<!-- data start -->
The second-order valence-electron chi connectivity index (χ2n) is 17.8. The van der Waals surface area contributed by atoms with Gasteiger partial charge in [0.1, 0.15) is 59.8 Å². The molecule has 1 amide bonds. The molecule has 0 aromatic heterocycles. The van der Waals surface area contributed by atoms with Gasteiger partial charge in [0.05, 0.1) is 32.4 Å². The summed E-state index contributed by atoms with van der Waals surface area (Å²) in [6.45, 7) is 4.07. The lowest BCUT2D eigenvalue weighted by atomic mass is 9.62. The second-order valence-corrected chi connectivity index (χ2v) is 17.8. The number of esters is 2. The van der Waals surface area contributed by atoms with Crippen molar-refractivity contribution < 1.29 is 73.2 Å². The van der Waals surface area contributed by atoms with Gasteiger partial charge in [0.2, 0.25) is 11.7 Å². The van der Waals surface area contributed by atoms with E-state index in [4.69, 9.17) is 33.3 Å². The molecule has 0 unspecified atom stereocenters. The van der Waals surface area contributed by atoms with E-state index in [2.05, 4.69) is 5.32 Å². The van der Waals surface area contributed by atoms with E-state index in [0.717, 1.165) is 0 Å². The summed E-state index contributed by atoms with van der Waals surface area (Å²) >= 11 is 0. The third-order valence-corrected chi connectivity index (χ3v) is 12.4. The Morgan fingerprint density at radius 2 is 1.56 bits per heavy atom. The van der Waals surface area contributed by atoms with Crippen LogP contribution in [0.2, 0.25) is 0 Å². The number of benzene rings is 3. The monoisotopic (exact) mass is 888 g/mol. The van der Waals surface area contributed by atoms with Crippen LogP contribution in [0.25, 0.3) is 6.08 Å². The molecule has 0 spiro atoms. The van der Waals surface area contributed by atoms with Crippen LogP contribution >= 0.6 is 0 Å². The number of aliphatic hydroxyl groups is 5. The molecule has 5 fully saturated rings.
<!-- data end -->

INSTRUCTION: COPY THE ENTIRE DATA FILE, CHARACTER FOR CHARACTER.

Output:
The second-order valence-electron chi connectivity index (χ2n) is 17.8. The van der Waals surface area contributed by atoms with Gasteiger partial charge in [0.1, 0.15) is 59.8 Å². The molecule has 1 amide bonds. The molecule has 0 aromatic heterocycles. The van der Waals surface area contributed by atoms with Gasteiger partial charge in [0.05, 0.1) is 32.4 Å². The summed E-state index contributed by atoms with van der Waals surface area (Å²) in [6.45, 7) is 4.07. The lowest BCUT2D eigenvalue weighted by atomic mass is 9.62. The second-order valence-corrected chi connectivity index (χ2v) is 17.8. The number of esters is 2. The van der Waals surface area contributed by atoms with Crippen molar-refractivity contribution < 1.29 is 73.2 Å². The van der Waals surface area contributed by atoms with Gasteiger partial charge in [0.2, 0.25) is 11.7 Å². The van der Waals surface area contributed by atoms with E-state index in [4.69, 9.17) is 33.3 Å². The molecule has 0 unspecified atom stereocenters. The van der Waals surface area contributed by atoms with E-state index in [2.05, 4.69) is 5.32 Å². The van der Waals surface area contributed by atoms with E-state index in [0.717, 1.165) is 0 Å². The summed E-state index contributed by atoms with van der Waals surface area (Å²) >= 11 is 0. The third-order valence-corrected chi connectivity index (χ3v) is 12.4. The Morgan fingerprint density at radius 2 is 1.56 bits per heavy atom. The van der Waals surface area contributed by atoms with Crippen LogP contribution in [0.2, 0.25) is 0 Å². The number of benzene rings is 3. The monoisotopic (exact) mass is 888 g/mol. The van der Waals surface area contributed by atoms with Crippen LogP contribution in [0.25, 0.3) is 6.08 Å². The molecule has 0 spiro atoms. The van der Waals surface area contributed by atoms with Crippen LogP contribution >= 0.6 is 0 Å². The number of aliphatic hydroxyl groups is 5. The molecule has 5 fully saturated rings.